Are we sure we have so far well-interpreted Libya’s scenario, its strategic balances and the nature of our real interests in that complex system?
Are we confident that the goal of a mature foreign policy is to be deceived by the first who comes by, when he babbles words he does not know, such as “democracy” and “freedom”?
Finally, are we sure that – at cultural level – our lifestyles can be exported and fully turned – without residues – into social, religious and anthropological contexts completely different from the European or Western ones?
I am afraid not.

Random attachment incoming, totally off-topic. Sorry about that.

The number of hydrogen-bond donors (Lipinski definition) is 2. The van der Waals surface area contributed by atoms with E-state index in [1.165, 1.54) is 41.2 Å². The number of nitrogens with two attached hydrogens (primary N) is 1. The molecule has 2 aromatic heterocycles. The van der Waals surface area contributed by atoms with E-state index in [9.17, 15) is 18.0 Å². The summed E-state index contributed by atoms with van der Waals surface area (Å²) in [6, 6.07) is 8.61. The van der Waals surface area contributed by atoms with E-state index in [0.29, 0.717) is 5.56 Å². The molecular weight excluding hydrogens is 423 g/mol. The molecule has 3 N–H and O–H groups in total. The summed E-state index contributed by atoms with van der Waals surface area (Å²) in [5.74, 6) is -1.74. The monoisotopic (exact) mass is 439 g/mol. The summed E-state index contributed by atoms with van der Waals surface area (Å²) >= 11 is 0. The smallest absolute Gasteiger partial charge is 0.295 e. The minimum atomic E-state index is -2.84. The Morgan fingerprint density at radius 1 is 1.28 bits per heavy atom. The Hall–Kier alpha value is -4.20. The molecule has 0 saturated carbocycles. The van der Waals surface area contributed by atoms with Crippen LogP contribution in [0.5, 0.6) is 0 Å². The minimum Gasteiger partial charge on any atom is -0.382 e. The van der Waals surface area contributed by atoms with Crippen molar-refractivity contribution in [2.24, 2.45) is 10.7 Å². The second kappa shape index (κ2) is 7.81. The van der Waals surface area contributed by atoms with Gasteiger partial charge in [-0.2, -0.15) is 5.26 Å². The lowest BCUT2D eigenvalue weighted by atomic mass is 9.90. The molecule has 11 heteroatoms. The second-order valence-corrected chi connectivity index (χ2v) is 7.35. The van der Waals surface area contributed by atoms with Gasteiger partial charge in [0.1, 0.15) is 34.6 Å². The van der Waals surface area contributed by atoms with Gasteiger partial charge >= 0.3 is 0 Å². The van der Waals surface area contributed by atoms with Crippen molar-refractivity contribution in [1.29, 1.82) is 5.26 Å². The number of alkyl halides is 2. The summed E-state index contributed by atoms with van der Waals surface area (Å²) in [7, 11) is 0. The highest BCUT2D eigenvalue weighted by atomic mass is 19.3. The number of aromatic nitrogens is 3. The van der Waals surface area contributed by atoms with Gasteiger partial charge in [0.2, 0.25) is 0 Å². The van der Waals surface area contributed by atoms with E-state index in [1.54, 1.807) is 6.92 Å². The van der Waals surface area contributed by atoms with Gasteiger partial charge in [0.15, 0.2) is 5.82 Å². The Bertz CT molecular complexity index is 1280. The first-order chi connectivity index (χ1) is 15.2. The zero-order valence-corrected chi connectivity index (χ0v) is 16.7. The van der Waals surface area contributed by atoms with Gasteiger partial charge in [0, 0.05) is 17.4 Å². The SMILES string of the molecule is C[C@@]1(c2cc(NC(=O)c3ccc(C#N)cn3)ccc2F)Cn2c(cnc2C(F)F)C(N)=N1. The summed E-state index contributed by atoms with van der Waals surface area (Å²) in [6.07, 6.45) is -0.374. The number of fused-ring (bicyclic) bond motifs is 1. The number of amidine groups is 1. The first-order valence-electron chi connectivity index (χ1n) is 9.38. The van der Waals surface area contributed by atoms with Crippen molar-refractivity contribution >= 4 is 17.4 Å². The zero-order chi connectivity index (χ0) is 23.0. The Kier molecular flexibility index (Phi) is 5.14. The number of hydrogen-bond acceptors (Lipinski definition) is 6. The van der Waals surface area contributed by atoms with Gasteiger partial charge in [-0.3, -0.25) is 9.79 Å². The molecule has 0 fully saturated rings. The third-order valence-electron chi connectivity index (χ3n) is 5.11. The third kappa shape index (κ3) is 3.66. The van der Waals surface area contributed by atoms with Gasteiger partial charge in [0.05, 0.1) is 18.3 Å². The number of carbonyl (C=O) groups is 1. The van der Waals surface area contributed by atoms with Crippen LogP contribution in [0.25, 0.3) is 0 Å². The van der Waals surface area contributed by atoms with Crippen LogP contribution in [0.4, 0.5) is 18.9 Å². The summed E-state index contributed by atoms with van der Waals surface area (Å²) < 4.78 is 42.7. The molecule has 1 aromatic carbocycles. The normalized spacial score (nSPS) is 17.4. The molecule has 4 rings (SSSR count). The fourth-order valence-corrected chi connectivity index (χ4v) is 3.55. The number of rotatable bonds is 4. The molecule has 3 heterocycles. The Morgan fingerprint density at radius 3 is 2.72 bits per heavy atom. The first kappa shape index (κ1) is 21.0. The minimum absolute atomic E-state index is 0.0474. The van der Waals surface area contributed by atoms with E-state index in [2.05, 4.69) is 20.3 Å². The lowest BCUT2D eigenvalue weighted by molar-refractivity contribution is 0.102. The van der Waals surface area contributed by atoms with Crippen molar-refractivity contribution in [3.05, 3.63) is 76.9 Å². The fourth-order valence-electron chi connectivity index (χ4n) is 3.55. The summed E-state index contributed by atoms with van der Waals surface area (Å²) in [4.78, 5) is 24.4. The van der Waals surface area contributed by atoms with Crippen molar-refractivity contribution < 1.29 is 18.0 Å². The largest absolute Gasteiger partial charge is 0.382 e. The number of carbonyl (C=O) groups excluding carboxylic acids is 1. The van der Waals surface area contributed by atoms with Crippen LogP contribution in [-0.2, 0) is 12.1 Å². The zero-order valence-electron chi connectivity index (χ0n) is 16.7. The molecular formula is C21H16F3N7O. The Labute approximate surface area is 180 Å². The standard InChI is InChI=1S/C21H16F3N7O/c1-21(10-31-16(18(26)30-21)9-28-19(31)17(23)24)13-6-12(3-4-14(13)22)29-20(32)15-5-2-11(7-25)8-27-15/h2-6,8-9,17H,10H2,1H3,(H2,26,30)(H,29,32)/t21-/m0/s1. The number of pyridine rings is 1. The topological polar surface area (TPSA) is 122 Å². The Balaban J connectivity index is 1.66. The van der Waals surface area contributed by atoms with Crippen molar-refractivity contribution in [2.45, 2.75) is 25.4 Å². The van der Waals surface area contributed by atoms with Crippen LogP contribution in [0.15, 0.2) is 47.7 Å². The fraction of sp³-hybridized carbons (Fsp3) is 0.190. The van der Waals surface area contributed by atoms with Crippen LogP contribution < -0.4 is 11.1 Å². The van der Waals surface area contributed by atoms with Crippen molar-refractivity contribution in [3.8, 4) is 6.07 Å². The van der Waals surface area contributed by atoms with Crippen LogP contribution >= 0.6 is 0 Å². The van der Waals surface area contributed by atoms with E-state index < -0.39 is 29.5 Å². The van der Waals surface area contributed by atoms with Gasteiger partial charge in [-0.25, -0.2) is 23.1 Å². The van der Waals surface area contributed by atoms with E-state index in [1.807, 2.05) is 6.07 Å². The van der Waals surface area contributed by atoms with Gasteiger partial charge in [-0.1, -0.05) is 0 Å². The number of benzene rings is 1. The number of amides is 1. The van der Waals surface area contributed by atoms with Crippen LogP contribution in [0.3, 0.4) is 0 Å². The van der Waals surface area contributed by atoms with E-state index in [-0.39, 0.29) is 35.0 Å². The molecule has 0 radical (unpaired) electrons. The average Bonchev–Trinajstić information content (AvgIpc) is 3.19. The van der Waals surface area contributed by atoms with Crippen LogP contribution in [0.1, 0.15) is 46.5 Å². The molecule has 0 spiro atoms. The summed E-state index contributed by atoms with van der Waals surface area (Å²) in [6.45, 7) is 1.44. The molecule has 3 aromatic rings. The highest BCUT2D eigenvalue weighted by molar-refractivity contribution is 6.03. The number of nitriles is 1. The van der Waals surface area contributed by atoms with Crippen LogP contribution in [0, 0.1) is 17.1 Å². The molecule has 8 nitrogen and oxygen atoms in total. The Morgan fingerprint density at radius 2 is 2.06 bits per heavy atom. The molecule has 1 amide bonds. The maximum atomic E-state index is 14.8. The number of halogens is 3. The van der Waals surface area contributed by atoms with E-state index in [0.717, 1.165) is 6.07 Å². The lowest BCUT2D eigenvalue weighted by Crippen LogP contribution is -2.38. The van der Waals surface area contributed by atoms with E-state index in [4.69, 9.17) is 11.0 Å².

Unlike contemporary linguistics, in political cultures the so-called “Sapir-Whorf” hypothesis – also known as the principle of linguistic relativity – applies, whereby the grammatical structure of a language affects and even changes the very structure of thought.
The West, but especially France and Great Britain, which more than others had referred to the principles of a “humanitarian war” against the so-called tyrant Muammar al-Minyar Gaddafi, disappeared immediately after the establishment of the National Transitional Council in August 2011 and the killing of the “tyrant” on October 20, 2011.
Geopolitics in the Brothers Grimm’s style of fairy tales, with the bad guy who gets the end he deserves.
Geopolitics for small talk during the afternoon tea, where the profile of the latest villain is sketched, with some shivers down the back because, as the poet Sylvia Plath wrote, “Every woman adores a Fascist / The boot in the face, the brute / Brute heart / of a brute like you”.